Keeping accurate financial records is crucial to avoiding cash flow miscalculations, keeping tax paperwork in line, and tracking your expenses. Filing paperwork incorrectly, failing to keep tabs on invoices or hiring an inexperienced bookkeeper can have negative ramifications for your small business, your reputation and your growth, so stave off potential issues by developing a comprehensive and organized system for managing your finances.

1. Start with your cash flow

Your cash flow is the bread and butter of your establishment and allows you to make new investments, re-invest profits and take on new projects. Mistakes that paint an inaccurate portrait of your cash flow could hinder your company's ability to grow and participate in new opportunities. Make sure you or your bookkeeper are meticulous about recording deposits correctly – (labeling them as deposits rather than income) – and ensure all invoices are paid and settled promptly. Managing your invoices properly can be especially important, since frequent late or unpaid bills will not only result in penalties and cash flow issues, but may also negatively impact your company's access to lines of credit.

2. Monitor your payroll system closely

Your payroll can be one of the biggest expenses for your business, and there are a number of legal and tax implications that come with paying employees. According to the U.S. Small Business Administration, it's important to not only monitor your payroll system closely, but also to ensure you are falling in line with the guidelines set out by the following:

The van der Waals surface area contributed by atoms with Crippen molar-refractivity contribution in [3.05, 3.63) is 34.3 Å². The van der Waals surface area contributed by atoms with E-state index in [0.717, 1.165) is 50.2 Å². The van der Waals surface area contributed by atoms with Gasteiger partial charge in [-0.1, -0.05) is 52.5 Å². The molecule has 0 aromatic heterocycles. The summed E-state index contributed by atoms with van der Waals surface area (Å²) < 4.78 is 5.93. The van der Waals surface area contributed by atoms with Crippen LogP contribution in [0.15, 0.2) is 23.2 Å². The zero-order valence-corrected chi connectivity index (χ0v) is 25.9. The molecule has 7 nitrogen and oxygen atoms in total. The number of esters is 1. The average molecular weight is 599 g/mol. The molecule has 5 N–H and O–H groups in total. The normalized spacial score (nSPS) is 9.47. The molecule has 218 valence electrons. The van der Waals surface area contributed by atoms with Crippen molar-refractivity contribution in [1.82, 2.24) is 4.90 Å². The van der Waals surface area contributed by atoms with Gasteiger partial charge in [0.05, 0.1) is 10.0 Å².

• Internal Revenue Service
  • Nevada Department of Taxation
  • Worker's compensation
  • Wage and hour laws
  • Social Security Administration
  • Unemployment insurance

3. Taxes

Small business owners have several advantages when it comes to filing their taxes, but claiming lucrative credits and writing off deductions requires you to document all your expenses down to the penny. According to the IRS, small business owners who plan to claim tax benefits should keep records that detail the following: gross receipts, purchases, expenses, travel, transportation and gift costs, assets and employment taxes. All of these categories will come into play when it's time to file your business taxes.  Insufficient or inadequate information may not only make it more difficult for you to file, but you also may miss out on sizable tax benefits.

As a business owner, you may qualify for several benefits, depending on a variety of factors, so look into different credits and deductions to find out which ones you are eligible to claim. They may include charitable contributions, new equipment costs, transportation and entertaining, home office deductions, auto expenses, capital expenses and professional and legal fees. As always, contact your tax advisor for deductibility of items.  Lastly, it's important to have a seasoned group of financial professionals at your disposal, especially if you are a first-time business owner. Conduct thorough reviews on all professionals who are handling the financial side of your company, ranging from advisers and bookkeepers to CPAs and accountants.

The information provided is presented for general informational purposes only and does not constitute tax, legal or business advice. Any views expressed in this article may not necessarily be those of Nevada State Bank, a division of ZB, N.A.